The Returned by Jason Mott

Posted on 04/15/2014 in Book Review / 0 Comments

I received this book for free from NetGalley in exchange for an honest review. This does not affect my opinion of the book or the content of my review.

The Returned by Jason MottThe Returned by Jason Mott
Series: The Returned #1
Published by Harlequin, MIRA on 8/27/2013
Genres: Adult
Pages: 254
Format: eBook
Source: NetGalley
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"Jacob was time out of sync, time more perfect than it had been. He was life the way it was supposed to be all those years ago. That's what all the Returned were."\r\n\r\nHarold and Lucille Hargrave's lives have been both joyful and sorrowful in the decades since their only son, Jacob, died tragically at his eighth birthday party in 1966. In their old age they've settled comfortably into life without him, their wounds healed through the grace of time.... Until one day Jacob mysteriously appears on their doorstep--flesh and blood, their sweet, precocious child, still eight years old.\r\n\r\nAll over the world people's loved ones are returning from beyond. No one knows how or why this is happening, whether it's a miracle or a sign of the end. Not even Harold and Lucille can agree on whether the boy is real or a wondrous imitation, but one thing they know for sure: he's their son. As chaos erupts around the globe, the newly reunited Hargraves find themselves at the center of a community on the brink of collapse, forced to navigate a mysterious new reality and a conflict that threatens to unravel the very meaning of what it is to be human.\r\n\r\nWith spare, elegant prose and searing emotional depth, Jason Mott explores timeless questions of faith and morality, love and responsibility. A spellbinding and stunning debut, The Returned is an unforgettable story that marks the arrival of an important new voice in contemporary fiction.

The dead are returning. But not in the traditional zombie-who–wants-to-eat-your-flesh kind of way; these undead are showing up whole and healthy in random places, sometimes thousands of miles away from where they lived. Most of them just want to get home to their loved ones, but not everyone finds their return to be miraculous. The Returned by Jason Mott focuses on a family in the small town of Arcadia, North Carolina, whose 8-year-old son has returned after a tragic drowning in 1966. More and more of the returned begin to show up, and when the government decides to begin quarantining them in Arcadia, this sleepy town is completely transformed. We get some small glimpses into others who have returned around the globe (three of which have been turned into short stories), and hear snippets about what is going on with the epidemic in other parts of the country and world, but most of the action takes place in Arcadia. The story does not deal with how or why the dead are returning; instead it’s more of a story of how the living respond to what has happened. There are some who feel it’s a miracle, others who just want to avoid reopening old wounds, and those who are angry and feel like the returned don’t deserve any rights – basically it brings out the best or the worst in people.  As a mom, I can’t even begin to imagine the pain of losing a child, much less how it would feel to get that child back, unchanged, almost 50 years later.  And as someone who has lost her father, I can also imagine how precious getting a second chance with your parent would be. But on the other hand, what ARE these returned? And what if the undead began to outnumber the “true living”? What happens then?  Where do they go, and how do they just jump back into a world that has moved on without them? This book did make me think about a lot of things, but I read most of it with a sense of dread, feeling anxious about what was going to become of the characters as things became more turbulent. In the end, there was not a satisfying conclusion, and my questions were not answered. I was simply left to think about it, which is probably exactly what the author intended.  But the more I thought about it, the more questions I had, which just left me frustrated. I think I prefer the undead as zombies, because, let’s face it – we all know exactly how to handle those! Right after I finished the book, I watched the first 3 episodes of Resurrection, the new TV show inspired by the book. I say “inspired by” because almost every aspect seemed to be changed – the location (now in Missouri instead of NC), the situations were different, several characters had been added or changed, and even the last name of the main family was different. I understand that some changes have to be made in order to translate books into TV shows or movies, but it’s a major pet peeve of mine when they are completely altered. I spent most of the first episode yelling at the TV “No! It didn’t  happen that way!”. That episode was so slow-moving that I almost didn’t continue. However, I made it through the third episode, adjusted to the changes, and the pace was finally picking up. I am curious to see where they’ll go with the show (and if it will provide more answers than the book), but I’m not sure that I was enthralled enough with the plot or the characters to stick with it, especially considering that my DVR is already busting at the seams.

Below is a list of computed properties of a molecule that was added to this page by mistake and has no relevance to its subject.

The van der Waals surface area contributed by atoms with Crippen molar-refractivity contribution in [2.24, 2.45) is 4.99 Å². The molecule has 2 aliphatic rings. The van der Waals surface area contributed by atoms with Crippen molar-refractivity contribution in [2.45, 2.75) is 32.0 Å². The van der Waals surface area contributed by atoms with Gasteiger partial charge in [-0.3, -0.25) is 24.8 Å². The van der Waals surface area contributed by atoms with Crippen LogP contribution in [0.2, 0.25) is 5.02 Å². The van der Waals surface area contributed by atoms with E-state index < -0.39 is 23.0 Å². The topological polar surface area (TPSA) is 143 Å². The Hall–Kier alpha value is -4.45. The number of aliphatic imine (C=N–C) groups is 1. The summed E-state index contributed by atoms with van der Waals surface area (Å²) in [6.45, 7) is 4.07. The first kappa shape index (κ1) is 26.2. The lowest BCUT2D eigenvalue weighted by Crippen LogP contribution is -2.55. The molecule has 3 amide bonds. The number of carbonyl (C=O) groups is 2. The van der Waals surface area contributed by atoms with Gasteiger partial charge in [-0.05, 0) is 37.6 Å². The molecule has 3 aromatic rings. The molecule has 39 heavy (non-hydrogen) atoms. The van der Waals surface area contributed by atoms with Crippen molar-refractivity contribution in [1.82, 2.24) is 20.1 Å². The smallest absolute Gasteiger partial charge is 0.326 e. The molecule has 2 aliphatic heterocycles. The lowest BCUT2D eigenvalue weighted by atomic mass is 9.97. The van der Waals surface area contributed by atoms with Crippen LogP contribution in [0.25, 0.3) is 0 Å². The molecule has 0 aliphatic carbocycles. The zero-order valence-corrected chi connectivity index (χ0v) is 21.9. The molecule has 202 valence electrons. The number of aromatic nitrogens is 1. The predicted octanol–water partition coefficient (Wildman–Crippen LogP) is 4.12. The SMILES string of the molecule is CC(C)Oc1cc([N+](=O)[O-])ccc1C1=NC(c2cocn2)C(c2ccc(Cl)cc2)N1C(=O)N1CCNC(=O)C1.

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Jessica’s addiction to books began at age 4, going on weekly trips to the library with her mom. After being a young fan of Sweet Valley High and The Baby-Sitters Club, she discovered the thrill of reading a book that made her want to leave the light on and check under the bed. Her all-time favorite author is Stephen King, but she will read just about anything! Jessica never leaves home without her e-reader, and considers it the best gift she ever received. Her other hobbies include running and going to Disney World as often as possible.

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